My last attempt on the personal statement.. please critique.

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afnaidel
Posts: 37
Joined: Mon Sep 26, 2011 11:16 pm

My last attempt on the personal statement.. please critique.

Postby afnaidel » Tue Jul 09, 2013 4:06 am

I'm planning to submit my application around mid-September.
So this is probably my last attempt on personal statement. (As you will discover by reading the statement, I'm in the army and it's not the best place to work on law school applications.)

Thank you in advance - I understand that it takes a good amount of effort to critique other people's PS. You are awesome.

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From my early childhood memories of living in South Korea, a typical Korean man viewed a woman as a subordinate to him, as generations after generations of Confucius Koreans have done. My father was not an exception: sometimes he would not even allow my mother to go outside the house. When I had to get stitches in my head because the ashtray my father threw at my mother for disobeying him hit the top of my head, the harmful nature of this culture became clear to me. However, during my first yearly visitation to Korea after I moved to Oregon, I noticed that my father stopped beating my mother. Furthermore, when I made additional visits every year, my father seemed to treat her more respectfully than he did the year before. My father was not the only one; I also observed a growing number of Korean men treating, or at least pretending to treat, women equally. Observing cultural changes like this intrigued me to seek what causes the changes and how to sustain a stream of such beneficial changes, not just for my family or fellow Koreans, but also for humanity as a whole.

Throughout my time in undergraduate, I sought for an answer by studying a broad range of subjects. While many different academic fields I studied suggested different answers, one subject always appeared wherever I looked: law. When I studied the history and culture of speech freedom in the United States, I observed that landmark court cases often accompanied the development of speech freedom. Similarly, in the U.S. elections course, changes in voting habits followed the new voting laws. These observations naturally led to a suspicion that the law initiates societal changes, but I was skeptical at first because my education taught me that correlation does not imply causation. However, when the South Korean army drafted me, my suspicion developed into a plausible theory.

In the late summer of 2012, I began my mandatory military service as a citizen of South Korea. When I arrived at my unit after the basic training, I discovered that my unit still had many undesirable “traditions” like daily physical and verbal abuses among the enlisted, non-commissioned officers treating the enlisted as their personal servants, and more. Though I was lucky to avoid most of the absurdities, watching others suffering was a horrifying experience. After decades of incidents, the army enacted new military laws prohibiting such absurdities, but officers in charge of imposing them ignored the new laws often. Then, everything changed when abused soldiers deserted the unit and the army replaced my unit’s commander with a veteran from a front-line unit to solve the issues. The new commander imposed military laws strictly, sent abusers to military prison, and called for a respecting culture. At first, senior enlisted soldiers talked about none of these acts having any effect on long-existed “traditions.” However, only several months after the changes, even soldiers who have been in the army the longest began to accept the new rule and culture for granted; and it led me to an interesting observation.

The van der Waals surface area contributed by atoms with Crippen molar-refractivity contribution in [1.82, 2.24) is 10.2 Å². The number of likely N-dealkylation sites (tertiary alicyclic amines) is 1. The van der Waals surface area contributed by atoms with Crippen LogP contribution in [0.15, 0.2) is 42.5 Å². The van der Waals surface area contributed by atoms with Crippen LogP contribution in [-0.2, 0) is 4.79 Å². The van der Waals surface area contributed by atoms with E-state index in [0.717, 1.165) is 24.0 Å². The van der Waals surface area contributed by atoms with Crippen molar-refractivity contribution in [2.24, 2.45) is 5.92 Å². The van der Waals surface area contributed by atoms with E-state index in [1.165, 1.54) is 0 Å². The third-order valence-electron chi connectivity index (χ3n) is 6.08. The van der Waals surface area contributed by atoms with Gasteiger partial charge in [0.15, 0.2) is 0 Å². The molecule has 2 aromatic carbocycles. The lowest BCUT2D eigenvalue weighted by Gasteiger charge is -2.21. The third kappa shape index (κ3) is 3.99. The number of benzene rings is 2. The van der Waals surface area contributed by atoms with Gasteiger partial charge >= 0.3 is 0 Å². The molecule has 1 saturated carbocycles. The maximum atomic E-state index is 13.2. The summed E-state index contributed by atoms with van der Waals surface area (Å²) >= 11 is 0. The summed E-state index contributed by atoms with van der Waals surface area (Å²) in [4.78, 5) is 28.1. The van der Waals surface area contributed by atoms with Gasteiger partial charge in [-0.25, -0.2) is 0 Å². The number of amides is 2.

Over the course of the episode, I came to believe that the whole episode illustrated how law indeed causes societal changes. As in many cases, newly enacted law and a long-existed culture in the society met. At first, the two did not seem to affect each other; they existed separately. Then, something forced both to mix: in this case, the new commander forced us to adopt the new laws. As soon as the two met, they began to affect each other. After a certain point, the two became indistinguishable as if they were the same being from the beginning. In the case of my unit, we combined the new laws we once ignored with the existing culture and eventually created one respectful culture. I theorized that as long as we enforce a new law correctly, it could initiate beneficial changes in the society.

This interesting observation led me to contemplate the relationship between law and society further. I concluded that law also initiated other societal changes I observed over the visitations to Korea. For example, the newly imposed domestic violence laws at that time probably initiated the changes I observed in the behavior of Korean men toward women. This developing observation on how law changes an existing culture led me to desire a further study of law to confirm my developing theory, so what I experienced in the past with my military service or my family will not happen again. At this point, I’m not particularly set on what field of law I would be studying. Nonetheless, by continuing my journey of discovering how law influences our society, I’m hoping to find the best way to perpetuate the streams of beneficial changes in whatever part of the society I’ll be working.

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afnaidel
Posts: 37
Joined: Mon Sep 26, 2011 11:16 pm

Re: My last attempt on the personal statement.. please critique.

Postby afnaidel » Sat Jul 13, 2013 2:13 am

Bump - I would really like to get some feedback on this.

Also, the original post was edited to accommodate changes I made while waiting for feedback.




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